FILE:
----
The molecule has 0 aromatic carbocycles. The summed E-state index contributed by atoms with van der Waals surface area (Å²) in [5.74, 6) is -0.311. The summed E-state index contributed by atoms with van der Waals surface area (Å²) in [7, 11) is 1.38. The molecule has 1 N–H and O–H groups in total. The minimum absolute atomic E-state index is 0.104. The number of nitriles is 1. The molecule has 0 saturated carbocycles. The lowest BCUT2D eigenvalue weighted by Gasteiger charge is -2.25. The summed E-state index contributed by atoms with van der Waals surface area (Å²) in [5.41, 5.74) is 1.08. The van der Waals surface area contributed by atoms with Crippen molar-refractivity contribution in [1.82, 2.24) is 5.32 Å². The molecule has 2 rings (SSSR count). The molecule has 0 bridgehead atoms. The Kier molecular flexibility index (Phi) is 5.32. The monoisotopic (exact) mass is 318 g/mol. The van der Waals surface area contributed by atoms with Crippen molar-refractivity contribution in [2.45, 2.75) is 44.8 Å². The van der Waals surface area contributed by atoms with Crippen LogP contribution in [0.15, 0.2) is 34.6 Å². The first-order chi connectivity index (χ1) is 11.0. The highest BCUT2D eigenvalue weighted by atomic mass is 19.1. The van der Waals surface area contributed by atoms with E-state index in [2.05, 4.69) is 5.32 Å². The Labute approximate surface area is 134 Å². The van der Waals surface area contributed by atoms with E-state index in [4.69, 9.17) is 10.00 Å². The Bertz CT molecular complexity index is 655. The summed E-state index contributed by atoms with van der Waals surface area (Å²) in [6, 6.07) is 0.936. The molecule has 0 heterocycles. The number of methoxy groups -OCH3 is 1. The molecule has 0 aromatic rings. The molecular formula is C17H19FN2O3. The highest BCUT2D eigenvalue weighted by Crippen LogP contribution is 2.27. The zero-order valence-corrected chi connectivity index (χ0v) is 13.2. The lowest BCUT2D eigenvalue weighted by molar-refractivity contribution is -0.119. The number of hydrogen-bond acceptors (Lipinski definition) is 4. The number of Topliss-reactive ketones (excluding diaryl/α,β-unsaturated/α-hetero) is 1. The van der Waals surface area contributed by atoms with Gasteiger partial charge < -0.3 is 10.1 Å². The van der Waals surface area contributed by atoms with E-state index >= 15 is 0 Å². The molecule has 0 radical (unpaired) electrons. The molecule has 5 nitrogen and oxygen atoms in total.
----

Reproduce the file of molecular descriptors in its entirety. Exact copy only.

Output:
The molecule has 0 aromatic carbocycles. The summed E-state index contributed by atoms with van der Waals surface area (Å²) in [5.74, 6) is -0.311. The summed E-state index contributed by atoms with van der Waals surface area (Å²) in [7, 11) is 1.38. The molecule has 1 N–H and O–H groups in total. The minimum absolute atomic E-state index is 0.104. The number of nitriles is 1. The molecule has 0 saturated carbocycles. The lowest BCUT2D eigenvalue weighted by Gasteiger charge is -2.25. The summed E-state index contributed by atoms with van der Waals surface area (Å²) in [5.41, 5.74) is 1.08. The van der Waals surface area contributed by atoms with Crippen molar-refractivity contribution in [1.82, 2.24) is 5.32 Å². The molecule has 2 rings (SSSR count). The molecule has 0 bridgehead atoms. The Kier molecular flexibility index (Phi) is 5.32. The monoisotopic (exact) mass is 318 g/mol. The van der Waals surface area contributed by atoms with Crippen molar-refractivity contribution in [2.45, 2.75) is 44.8 Å². The van der Waals surface area contributed by atoms with Crippen LogP contribution in [0.15, 0.2) is 34.6 Å². The first-order chi connectivity index (χ1) is 11.0. The highest BCUT2D eigenvalue weighted by atomic mass is 19.1. The van der Waals surface area contributed by atoms with E-state index in [2.05, 4.69) is 5.32 Å². The Labute approximate surface area is 134 Å². The van der Waals surface area contributed by atoms with E-state index in [4.69, 9.17) is 10.00 Å². The Bertz CT molecular complexity index is 655. The summed E-state index contributed by atoms with van der Waals surface area (Å²) in [6, 6.07) is 0.936. The molecule has 0 heterocycles. The number of methoxy groups -OCH3 is 1. The molecule has 0 aromatic rings. The molecular formula is C17H19FN2O3. The highest BCUT2D eigenvalue weighted by Crippen LogP contribution is 2.27. The zero-order valence-corrected chi connectivity index (χ0v) is 13.2. The lowest BCUT2D eigenvalue weighted by molar-refractivity contribution is -0.119. The number of hydrogen-bond acceptors (Lipinski definition) is 4. The number of Topliss-reactive ketones (excluding diaryl/α,β-unsaturated/α-hetero) is 1. The van der Waals surface area contributed by atoms with Gasteiger partial charge < -0.3 is 10.1 Å². The van der Waals surface area contributed by atoms with E-state index >= 15 is 0 Å². The molecule has 0 radical (unpaired) electrons. The molecule has 5 nitrogen and oxygen atoms in total.